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Table 1 Characteristics of benign, locally aggressive/borderline, and malignant vascular tumors

From: Vascular lesions of the head and neck: an update on classification and imaging review

Vascular TumorsPresentationImagingImportant Considerations
Benign
 Infantile HemangiomaPresent at birth.Prominent serpiginous feeding vessel.Delineate depth of lesion.
Most commonly diagnosed in the first year of life. Rapid growth followed by slower growth and involution phases.Iso- to intermediate T1 signal.If lesion crosses multiple layers consider Kaposiform hemangioendothelioma.
 Hyperintense T2 signal. Increased T1 signal due to fibrofatty infiltration in the involuting phase and decreased contrast enhancement. 
 Congenital HemangiomaUsually present in the first year of life.Intermediate T1 signal. High T2 signal.Differentiated from infantile hemangiomas based on clinical course.
 Tufted AngiomaDevelops within the first five years of life with red or violaceous plaques.Imaging rarely performed. 
 Spindle Cell HemangiomaPresent as red or brown nodules.Low T1 signal. High T2 signal lobulations.Associated with Malfucci syndrome and Kaposiform hemangioendothelioma.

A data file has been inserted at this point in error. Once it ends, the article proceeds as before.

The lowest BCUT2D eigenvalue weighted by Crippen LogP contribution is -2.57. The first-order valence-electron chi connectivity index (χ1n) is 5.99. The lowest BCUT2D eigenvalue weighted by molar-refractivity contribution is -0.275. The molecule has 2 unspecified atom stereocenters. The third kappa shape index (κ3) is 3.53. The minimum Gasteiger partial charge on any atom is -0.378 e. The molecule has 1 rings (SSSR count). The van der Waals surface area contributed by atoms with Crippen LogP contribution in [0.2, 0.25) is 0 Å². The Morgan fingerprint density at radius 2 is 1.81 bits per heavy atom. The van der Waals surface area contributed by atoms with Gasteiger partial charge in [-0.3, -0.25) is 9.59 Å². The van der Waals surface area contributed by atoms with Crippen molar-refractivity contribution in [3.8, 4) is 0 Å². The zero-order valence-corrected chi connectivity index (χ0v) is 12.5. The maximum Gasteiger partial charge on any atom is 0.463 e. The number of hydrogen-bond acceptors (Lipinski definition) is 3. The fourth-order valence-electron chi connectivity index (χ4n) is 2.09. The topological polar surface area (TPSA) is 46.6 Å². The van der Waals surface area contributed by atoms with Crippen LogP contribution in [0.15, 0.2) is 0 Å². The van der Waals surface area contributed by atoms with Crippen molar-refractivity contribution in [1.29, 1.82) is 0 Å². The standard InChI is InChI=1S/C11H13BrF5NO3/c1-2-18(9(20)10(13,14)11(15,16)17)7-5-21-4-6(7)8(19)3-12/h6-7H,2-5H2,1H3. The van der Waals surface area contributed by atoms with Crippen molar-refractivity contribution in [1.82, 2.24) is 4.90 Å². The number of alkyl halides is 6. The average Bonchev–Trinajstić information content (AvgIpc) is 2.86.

May see associated lymphedema.Often with phleboliths due to abnormal venous vasculature.
 Pyogenic GranulomaOccur secondary to prior insult such as trauma or burns.Isointense T1. Variable T2 signal. 
Present with bleeding.
Locally Aggressive/Borderline
 Kaposiform HemangioendotheliomaMost common aggressive tumor.Predominantly hyperintense T2 signal with aggressive features (ill defined margins, involvement of multiple tissue planes, stranding of the subcutaneous fat, and hemosiderin deposition due to prior hemorrhage). 
Associated with thrombocytopenia and pain.May involve adjacent bone.
 HemangioendotheliomaPresents in adults as one or more slow growing nodules.Usually evident on physical exam.Distant metastasis rare.
 Papillary Intralymphatic AngioendotheliomaPrimary involves the skin and subcutaneous tissues.Isointense T1 signal.Distant metastasis rare.
Heterogeneously increased T2 signal. Variable enhancement.
Often demonstrates local aggressive invasion.
Malignant
 AngiosarcomaCan occur at any age, mainly 7th and 8th decades of life.Intermediate T1 signal intensity. High T2 heterogeneity.Can metastasis to lung and bone via hematogenous spread.
Most occur in the head and neck, particularly the scalp.Avid, heterogeneous enhancement. Flow voids or high-flow serpentine loss of signal on T1 and T2 imaging in a soft tissue mass is characteristic.
Can occur secondary to chronic lymphedema and radiation. 
 Epithelioid HemangiomaOften incidental.Can present as well marginated lucent lesions when involving osseous structures on radiography. Osseous lesions demonstrate T1 signal hyperintense to muscle. Heterogeneous high T2.Potential for metastasis depending on grade.
Typically presents between 30-50 years of age.